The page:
Missed or delayed pain management diagnoses create a serious risk for hospital patients. Today’s Hospitalist found that nurses, doctors, and support staff frequently failed at communicating dosing amounts, did not conduct appropriate monitoring, and struggled to communicate effectively with each other.
These mistakes play a huge role in causing serious injuries and wrongful deaths in hospitals nationwide. Today’s Hospitalist found that 11 percent of claims brought against hospitals involved pain medicine and management practices. Medical professionals must be cognizant of the fact that most patients enter the hospital already on numerous medications. A full medical history and physical examination are critical before administering new medicines. In instances where a patient is not able to give his or her history, hospitalists should reach out to the patient’s family, pharmacy, or insurer to gather all the prescription information the patient is using.
One area of critical concern is with written prescriptions. The study showed that many hospitalists wrote orders for a dose range instead of an exact dosage and time interval. This is especially problematic when narcotics and sedatives are being used to alleviate pain symptoms given their propensity to cause respiratory depression and respiratory arrest. Hospitals should have guidelines when prescribing multiple narcotics and sedatives to prevent fatal events. And when numerous, powerful medicines are being used, hospitalists need to check on patients every hour to check their respiration, pain, and sedation levels.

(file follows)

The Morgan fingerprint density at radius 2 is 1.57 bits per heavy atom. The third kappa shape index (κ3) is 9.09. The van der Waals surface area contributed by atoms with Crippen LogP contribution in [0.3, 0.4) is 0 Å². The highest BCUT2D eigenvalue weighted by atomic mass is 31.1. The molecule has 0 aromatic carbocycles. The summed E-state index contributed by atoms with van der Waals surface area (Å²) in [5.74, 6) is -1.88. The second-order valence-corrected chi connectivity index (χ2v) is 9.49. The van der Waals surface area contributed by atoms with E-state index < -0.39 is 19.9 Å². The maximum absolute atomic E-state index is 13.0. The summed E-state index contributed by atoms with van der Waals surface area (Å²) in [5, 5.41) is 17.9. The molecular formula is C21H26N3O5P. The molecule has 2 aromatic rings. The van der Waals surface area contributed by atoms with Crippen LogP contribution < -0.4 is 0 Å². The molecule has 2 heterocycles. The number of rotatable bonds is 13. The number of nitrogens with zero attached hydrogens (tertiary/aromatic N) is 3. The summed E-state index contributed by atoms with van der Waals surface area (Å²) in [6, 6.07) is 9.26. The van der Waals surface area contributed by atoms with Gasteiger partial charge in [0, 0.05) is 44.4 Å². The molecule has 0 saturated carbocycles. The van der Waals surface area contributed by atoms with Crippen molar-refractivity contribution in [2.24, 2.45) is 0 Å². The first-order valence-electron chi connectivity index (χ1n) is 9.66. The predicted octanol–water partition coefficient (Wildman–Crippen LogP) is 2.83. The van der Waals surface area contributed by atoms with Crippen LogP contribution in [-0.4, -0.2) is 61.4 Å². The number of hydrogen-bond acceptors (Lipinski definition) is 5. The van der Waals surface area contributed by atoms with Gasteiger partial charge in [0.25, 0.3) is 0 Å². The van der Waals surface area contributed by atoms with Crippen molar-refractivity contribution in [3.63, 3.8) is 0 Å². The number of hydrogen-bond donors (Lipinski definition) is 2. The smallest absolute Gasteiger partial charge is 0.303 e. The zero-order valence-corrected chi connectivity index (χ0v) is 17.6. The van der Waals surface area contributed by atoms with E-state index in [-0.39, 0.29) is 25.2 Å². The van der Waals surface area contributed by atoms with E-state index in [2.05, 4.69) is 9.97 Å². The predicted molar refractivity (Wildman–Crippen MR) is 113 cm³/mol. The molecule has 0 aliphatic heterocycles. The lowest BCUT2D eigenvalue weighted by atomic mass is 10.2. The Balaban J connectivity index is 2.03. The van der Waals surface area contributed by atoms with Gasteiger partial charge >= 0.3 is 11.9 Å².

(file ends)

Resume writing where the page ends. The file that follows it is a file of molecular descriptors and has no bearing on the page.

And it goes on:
A case history that Today’s Hospitalist looked at involved a patient who died after excess dosages of Dilaudid, a narcotic pain medication. As the investigation into the incident followed, it was discovered that a range of pain medication was given instead of precise directions. The nurse spoke to the doctor after the patient’s pain was still at a level 10 after many hours. The doctor was harsh in his responses with the nurse, which ultimately resulted in the patient receiving the equivalent of 88 mg of morphine along with Demerol and Valium. When the nurse gave the last dose to the patient, the doctor stopped by the hospital room but decided not to disturb the patient as he was finally not feeling pain.
Everyone involved should have given more time to the patient and his safety. Nurse and doctor communication should have been more open than tense; dosage directions should have been explicit; and the patient should have been monitored more closely. Medical professionals cannot lose sight of delivering quality care to each patient. Hospitalists owe this duty to their patients, even when they are managing numerous patients and critical care situations. Pain management protocols must be in effect to provide clinicians with checks and balances in these situations, especially when they hand off the patient to the next nurse and hospitalist on duty.
When an individual or their loved one suffers injuries or a wrongful death from a hospitalist’s missed or delayed pain management diagnoses, they should promptly seek legal action. In Illinois, the Chicago medical malpractice attorney Paul A. Greenberg, Esq. will go after the liable individual and hospital to rectify the wrongdoing. The law firm of Briskman Briskman & Greenberg has helped clients for decades as they seek compensation for their pain and suffering, medical bills, and related costs. As successful Chicago medical malpractice lawyers, the team will uphold your rights when your health has been compromised or neglected. To learn more, visit http://www.briskmanandbriskman.com or call 877-595-HURT (4878).
Briskman Briskman & Greenberg
351 West Hubbard Street, Ste 810
Chicago, IL 60654
Paul Greenberg is a Chicago medical malpractice lawyer and Chicago medical malpractice attorney with Briskman Briskman & Greenberg. To learn more call 1.877.595.4878 or visit http://www.briskmanandbriskman.com/.